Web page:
We can’t always imagine the problems that our clients are trying to solve when accessing our Names Index. These extra features are intended to provide options to make it a more versatile tool. Why not start experimenting and see what you uncover?
We love feedback. If there are features you would like added to the Names Index, or if you found this article useful and would like to see more blogs like this, let us know in the comments!
9 thoughts on “10 ways to boost your Tasmanian Names Index searches”
Hi Jess, Good article. I find the names index often shows results to particular years. I don’t seem to be able to put in the date range I want. Is there a way to do that?
Hi Sallie. Unfortunately there are some technical barriers at the moment to making the dates display in the way we would like them to. I can assure you that we will continue to look for a way to improve this to make it more user-friendly. In the meantime, if you list the years you want to see in the search bar it will return records with those dates. If that doesn’t help with what you’re trying to do, let me know some more details and I can try to find another workaround.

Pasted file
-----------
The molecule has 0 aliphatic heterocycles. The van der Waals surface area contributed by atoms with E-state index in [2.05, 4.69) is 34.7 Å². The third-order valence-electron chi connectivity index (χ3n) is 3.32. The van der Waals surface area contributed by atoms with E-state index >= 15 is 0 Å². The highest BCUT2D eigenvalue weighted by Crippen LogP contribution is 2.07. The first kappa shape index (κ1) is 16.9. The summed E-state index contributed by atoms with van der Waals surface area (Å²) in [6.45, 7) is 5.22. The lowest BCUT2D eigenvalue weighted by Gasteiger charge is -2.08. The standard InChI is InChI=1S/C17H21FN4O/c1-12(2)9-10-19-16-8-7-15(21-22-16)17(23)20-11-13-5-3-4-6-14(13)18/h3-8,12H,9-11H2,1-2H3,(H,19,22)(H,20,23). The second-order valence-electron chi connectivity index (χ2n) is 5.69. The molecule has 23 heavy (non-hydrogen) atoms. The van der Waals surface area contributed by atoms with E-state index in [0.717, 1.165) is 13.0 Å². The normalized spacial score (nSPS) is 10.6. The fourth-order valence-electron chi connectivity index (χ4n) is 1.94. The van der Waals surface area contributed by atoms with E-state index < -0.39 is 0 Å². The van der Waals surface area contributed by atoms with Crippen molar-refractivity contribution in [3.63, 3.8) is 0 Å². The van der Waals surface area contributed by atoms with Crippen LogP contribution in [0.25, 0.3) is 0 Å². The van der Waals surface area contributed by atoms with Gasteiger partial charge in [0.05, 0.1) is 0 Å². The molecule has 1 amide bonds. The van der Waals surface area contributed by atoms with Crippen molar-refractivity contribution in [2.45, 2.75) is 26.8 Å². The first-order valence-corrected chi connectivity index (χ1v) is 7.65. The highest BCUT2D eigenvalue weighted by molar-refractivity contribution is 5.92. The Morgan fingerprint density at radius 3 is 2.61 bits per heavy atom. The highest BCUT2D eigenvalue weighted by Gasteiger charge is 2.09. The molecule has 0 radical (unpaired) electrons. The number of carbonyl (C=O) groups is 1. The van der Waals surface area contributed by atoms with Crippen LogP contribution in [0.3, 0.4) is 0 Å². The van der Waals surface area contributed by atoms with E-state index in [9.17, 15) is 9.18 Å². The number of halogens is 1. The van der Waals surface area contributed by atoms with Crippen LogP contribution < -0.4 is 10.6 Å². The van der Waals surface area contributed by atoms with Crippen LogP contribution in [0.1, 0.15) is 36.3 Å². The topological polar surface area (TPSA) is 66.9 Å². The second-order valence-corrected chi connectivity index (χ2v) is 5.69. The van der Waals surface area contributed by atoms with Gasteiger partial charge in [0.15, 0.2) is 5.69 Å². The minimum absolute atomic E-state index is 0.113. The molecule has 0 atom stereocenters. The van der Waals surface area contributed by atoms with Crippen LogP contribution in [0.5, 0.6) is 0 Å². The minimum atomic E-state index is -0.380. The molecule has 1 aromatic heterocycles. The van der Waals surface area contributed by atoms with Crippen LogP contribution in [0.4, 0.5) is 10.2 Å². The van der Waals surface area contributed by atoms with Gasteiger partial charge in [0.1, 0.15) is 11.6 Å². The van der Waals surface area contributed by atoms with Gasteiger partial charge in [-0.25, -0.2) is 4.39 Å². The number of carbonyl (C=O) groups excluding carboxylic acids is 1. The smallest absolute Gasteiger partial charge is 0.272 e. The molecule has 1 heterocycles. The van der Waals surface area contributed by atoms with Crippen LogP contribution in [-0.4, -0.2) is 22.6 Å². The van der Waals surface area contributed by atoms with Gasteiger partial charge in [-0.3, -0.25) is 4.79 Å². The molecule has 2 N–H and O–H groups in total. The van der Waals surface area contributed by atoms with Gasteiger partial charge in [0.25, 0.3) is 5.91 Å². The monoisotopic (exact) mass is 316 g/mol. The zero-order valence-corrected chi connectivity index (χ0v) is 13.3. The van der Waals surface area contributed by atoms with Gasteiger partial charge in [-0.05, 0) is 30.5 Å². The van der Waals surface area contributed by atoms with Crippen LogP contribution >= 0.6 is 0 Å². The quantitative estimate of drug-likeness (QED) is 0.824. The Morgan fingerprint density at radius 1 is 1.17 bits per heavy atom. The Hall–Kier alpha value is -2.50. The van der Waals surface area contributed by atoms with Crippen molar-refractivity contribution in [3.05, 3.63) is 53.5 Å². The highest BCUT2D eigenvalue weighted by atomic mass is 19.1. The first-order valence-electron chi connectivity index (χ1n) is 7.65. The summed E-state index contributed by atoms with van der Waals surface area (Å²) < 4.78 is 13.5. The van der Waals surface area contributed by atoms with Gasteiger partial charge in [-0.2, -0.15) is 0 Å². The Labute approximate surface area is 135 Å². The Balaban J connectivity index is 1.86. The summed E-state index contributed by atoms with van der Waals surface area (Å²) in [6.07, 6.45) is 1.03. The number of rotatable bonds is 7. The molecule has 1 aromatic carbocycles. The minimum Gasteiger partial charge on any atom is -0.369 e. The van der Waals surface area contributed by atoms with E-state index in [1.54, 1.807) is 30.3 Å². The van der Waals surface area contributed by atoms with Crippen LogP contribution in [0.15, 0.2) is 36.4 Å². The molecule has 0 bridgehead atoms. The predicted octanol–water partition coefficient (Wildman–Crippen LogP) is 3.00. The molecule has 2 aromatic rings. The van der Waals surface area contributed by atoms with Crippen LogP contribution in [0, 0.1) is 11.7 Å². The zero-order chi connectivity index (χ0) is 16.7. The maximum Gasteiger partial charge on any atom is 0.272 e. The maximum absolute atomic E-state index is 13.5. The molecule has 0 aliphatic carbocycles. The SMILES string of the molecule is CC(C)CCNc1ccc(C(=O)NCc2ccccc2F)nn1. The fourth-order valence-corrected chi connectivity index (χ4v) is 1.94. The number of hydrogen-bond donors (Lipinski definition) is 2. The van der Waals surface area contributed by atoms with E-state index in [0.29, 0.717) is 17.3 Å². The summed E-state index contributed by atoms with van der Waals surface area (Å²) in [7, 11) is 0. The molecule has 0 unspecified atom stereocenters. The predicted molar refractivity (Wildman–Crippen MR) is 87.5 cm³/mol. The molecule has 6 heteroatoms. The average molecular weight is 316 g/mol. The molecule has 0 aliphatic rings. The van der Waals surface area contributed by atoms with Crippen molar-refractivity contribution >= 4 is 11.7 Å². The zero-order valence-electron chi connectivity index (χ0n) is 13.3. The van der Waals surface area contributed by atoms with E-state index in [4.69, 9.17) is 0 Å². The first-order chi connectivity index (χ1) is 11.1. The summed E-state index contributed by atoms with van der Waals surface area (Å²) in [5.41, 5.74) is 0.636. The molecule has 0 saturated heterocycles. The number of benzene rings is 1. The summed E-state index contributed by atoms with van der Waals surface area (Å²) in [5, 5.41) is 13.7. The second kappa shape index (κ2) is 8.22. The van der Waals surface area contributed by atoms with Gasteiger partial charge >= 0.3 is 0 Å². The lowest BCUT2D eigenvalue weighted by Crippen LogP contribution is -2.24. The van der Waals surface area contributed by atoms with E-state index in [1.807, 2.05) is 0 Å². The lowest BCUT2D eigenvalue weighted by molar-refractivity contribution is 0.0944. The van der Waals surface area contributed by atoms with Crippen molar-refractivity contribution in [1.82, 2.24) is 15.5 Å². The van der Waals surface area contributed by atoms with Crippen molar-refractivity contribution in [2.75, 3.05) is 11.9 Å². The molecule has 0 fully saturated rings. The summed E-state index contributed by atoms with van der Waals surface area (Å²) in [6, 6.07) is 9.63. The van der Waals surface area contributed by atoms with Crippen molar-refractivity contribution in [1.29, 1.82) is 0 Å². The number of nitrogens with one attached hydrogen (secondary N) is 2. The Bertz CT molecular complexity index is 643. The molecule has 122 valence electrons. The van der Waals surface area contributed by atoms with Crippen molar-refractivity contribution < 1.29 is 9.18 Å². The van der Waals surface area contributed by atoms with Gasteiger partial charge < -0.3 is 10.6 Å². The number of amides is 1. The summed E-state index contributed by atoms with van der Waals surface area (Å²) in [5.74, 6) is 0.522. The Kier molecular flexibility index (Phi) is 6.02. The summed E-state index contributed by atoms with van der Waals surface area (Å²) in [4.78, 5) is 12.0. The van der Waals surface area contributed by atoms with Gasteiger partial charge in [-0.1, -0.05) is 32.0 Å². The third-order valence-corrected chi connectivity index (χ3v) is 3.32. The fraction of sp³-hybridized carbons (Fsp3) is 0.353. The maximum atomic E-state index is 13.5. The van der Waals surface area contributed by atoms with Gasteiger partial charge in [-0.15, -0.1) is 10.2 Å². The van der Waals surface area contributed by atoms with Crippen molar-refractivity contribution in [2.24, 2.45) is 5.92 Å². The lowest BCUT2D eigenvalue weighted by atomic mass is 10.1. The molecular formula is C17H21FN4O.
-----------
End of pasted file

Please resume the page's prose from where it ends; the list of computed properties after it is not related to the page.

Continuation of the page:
Great idea I have 6 convicts all transported to tassie Er Van Diemens Land .
Michale Maley/Mealey, he married Ann Reilly/riley
, Mary Leary married George Hankin/ ankin, James Reilly/riley married Hanora (Nora) Sullivan
The use of the term “”Property” as a field of enquiry is rather confusing and, in particular, is not in line with common usage. You list several public facilities and institutions, and include other types of businesses and private entities as examples, none of which would be refered to as a “property” in every-day language. The word “property” in the context of this index is more of a legal term, referring to the total extent of land and any assets which someone or a business might own. I don’t think that the term is usually applied to government or public facilities or the land on which such institutions stand. This issue definitely needs to be adressed before your erroneous definition causes confusion and error.